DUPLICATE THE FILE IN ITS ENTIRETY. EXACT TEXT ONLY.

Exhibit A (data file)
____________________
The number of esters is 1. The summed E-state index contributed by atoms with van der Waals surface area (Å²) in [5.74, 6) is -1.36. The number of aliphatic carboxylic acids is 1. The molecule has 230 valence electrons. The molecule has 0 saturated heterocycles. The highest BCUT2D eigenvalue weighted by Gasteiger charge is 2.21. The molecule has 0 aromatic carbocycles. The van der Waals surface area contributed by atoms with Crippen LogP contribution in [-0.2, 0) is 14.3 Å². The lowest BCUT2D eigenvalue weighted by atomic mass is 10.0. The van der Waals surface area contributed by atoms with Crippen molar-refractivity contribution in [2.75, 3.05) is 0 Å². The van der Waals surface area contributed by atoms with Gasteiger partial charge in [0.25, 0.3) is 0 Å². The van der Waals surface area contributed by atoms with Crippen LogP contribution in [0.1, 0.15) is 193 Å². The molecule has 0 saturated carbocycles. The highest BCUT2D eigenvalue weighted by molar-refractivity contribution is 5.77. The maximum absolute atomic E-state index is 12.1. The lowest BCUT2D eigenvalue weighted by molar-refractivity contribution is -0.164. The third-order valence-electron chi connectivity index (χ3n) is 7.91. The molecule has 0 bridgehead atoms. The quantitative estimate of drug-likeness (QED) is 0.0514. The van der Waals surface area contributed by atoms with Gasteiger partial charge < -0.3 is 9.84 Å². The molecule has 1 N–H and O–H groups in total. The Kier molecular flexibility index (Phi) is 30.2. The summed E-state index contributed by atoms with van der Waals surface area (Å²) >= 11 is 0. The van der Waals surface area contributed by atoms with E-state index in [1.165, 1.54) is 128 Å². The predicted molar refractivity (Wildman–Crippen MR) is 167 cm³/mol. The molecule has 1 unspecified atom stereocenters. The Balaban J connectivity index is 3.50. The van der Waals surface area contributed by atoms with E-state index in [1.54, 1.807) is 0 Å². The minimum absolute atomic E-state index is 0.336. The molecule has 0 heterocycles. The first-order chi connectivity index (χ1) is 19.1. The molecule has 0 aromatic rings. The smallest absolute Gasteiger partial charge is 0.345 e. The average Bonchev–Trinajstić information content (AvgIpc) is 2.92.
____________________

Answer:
The number of esters is 1. The summed E-state index contributed by atoms with van der Waals surface area (Å²) in [5.74, 6) is -1.36. The number of aliphatic carboxylic acids is 1. The molecule has 230 valence electrons. The molecule has 0 saturated heterocycles. The highest BCUT2D eigenvalue weighted by Gasteiger charge is 2.21. The molecule has 0 aromatic carbocycles. The van der Waals surface area contributed by atoms with Crippen LogP contribution in [-0.2, 0) is 14.3 Å². The lowest BCUT2D eigenvalue weighted by atomic mass is 10.0. The van der Waals surface area contributed by atoms with Crippen molar-refractivity contribution in [2.75, 3.05) is 0 Å². The van der Waals surface area contributed by atoms with Gasteiger partial charge in [0.25, 0.3) is 0 Å². The van der Waals surface area contributed by atoms with Crippen LogP contribution in [0.1, 0.15) is 193 Å². The molecule has 0 saturated carbocycles. The highest BCUT2D eigenvalue weighted by molar-refractivity contribution is 5.77. The maximum absolute atomic E-state index is 12.1. The lowest BCUT2D eigenvalue weighted by molar-refractivity contribution is -0.164. The third-order valence-electron chi connectivity index (χ3n) is 7.91. The molecule has 0 bridgehead atoms. The quantitative estimate of drug-likeness (QED) is 0.0514. The van der Waals surface area contributed by atoms with Gasteiger partial charge < -0.3 is 9.84 Å². The molecule has 1 N–H and O–H groups in total. The Kier molecular flexibility index (Phi) is 30.2. The summed E-state index contributed by atoms with van der Waals surface area (Å²) >= 11 is 0. The van der Waals surface area contributed by atoms with E-state index in [1.165, 1.54) is 128 Å². The predicted molar refractivity (Wildman–Crippen MR) is 167 cm³/mol. The molecule has 1 unspecified atom stereocenters. The Balaban J connectivity index is 3.50. The van der Waals surface area contributed by atoms with E-state index in [1.54, 1.807) is 0 Å². The minimum absolute atomic E-state index is 0.336. The molecule has 0 heterocycles. The first-order chi connectivity index (χ1) is 19.1. The molecule has 0 aromatic rings. The smallest absolute Gasteiger partial charge is 0.345 e. The average Bonchev–Trinajstić information content (AvgIpc) is 2.92.